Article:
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Shelter task force rejects former halfway house site

Published Oct. 6, 2005

A former halfway house near N Fort Harrison Avenue is no longer under consideration by a task force trying to find a location for a homeless shelter.

The task force, meeting Tuesday, dropped the idea of opening a shelter at 504 Seminole St. after hearing a litany of structural problems with the building. Objections by residents and business owners also helped halt the discussion.

"Oh, hallelujah," said Dr. Debra Thomas-Weible, secretary-treasurer of the North Fort Harrison Business District. "Whatever their reason for backing out, I'm glad they did."

City building inspectors said the Seminole Street building, a former home for recovering alcoholics, was in sad shape, said City Commissioner Art Deegan, the task force chairman. The roof, floors, walls, windows, heating and air conditioning systems and electrical system all needed repairs, Deegan said. The building also contained asbestos, Deegan said, making any repairs difficult and probably expensive.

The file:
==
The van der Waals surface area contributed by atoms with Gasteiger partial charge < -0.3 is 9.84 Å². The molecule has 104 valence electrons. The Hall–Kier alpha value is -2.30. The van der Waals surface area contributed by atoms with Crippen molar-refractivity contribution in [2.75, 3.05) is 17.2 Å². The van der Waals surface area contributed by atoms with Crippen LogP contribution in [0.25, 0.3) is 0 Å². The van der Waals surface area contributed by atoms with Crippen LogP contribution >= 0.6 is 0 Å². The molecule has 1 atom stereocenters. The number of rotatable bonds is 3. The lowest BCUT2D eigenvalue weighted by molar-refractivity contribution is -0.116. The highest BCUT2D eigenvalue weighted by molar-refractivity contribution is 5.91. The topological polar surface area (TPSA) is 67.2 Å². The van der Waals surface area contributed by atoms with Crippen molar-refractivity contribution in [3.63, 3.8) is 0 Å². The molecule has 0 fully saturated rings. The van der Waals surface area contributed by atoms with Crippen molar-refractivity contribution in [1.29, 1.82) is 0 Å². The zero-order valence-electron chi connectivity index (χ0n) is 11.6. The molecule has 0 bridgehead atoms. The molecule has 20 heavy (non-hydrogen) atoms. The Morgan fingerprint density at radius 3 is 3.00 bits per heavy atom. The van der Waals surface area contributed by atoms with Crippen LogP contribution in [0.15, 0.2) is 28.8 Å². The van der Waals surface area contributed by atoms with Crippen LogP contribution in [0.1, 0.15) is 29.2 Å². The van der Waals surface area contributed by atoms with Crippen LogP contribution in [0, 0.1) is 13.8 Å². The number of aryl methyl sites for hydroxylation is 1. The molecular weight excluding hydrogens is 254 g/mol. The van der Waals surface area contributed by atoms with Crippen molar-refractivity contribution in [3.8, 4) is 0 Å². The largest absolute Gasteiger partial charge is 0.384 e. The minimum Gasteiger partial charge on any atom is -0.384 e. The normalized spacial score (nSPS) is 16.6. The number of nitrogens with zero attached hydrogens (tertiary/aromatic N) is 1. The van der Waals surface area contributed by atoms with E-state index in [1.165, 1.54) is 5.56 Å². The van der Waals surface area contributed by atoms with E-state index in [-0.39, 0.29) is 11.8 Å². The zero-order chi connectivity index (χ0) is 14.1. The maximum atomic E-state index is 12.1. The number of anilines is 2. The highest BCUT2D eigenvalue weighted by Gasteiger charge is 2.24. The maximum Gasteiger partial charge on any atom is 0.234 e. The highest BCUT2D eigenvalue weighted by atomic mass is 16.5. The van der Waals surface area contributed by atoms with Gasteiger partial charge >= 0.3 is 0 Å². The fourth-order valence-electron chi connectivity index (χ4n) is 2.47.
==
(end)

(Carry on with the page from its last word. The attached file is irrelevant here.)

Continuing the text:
Attention turned to another location: the former Salvation Army thrift store at 900 Pierce St. The building has about 4,600 square feet of space and would cost about $172,500, task force members said. It is near social service agencies, including the St. Vincent de Paul soup kitchen, where many homeless people eat free daily meals.

And perhaps most importantly, it's not in a residential or highly visible retail area, Deegan said.

The task force is made up mostly of law enforcement officials and social service providers from cities around north Pinellas County.

The group has operated a temporary shelter in downtown Clearwater for the past two months, but it is trying to find a more permanent home to take people otherwise stuck on the streets.

The temporary shelter, which can accommodate 35 people, has filled every night, officials said.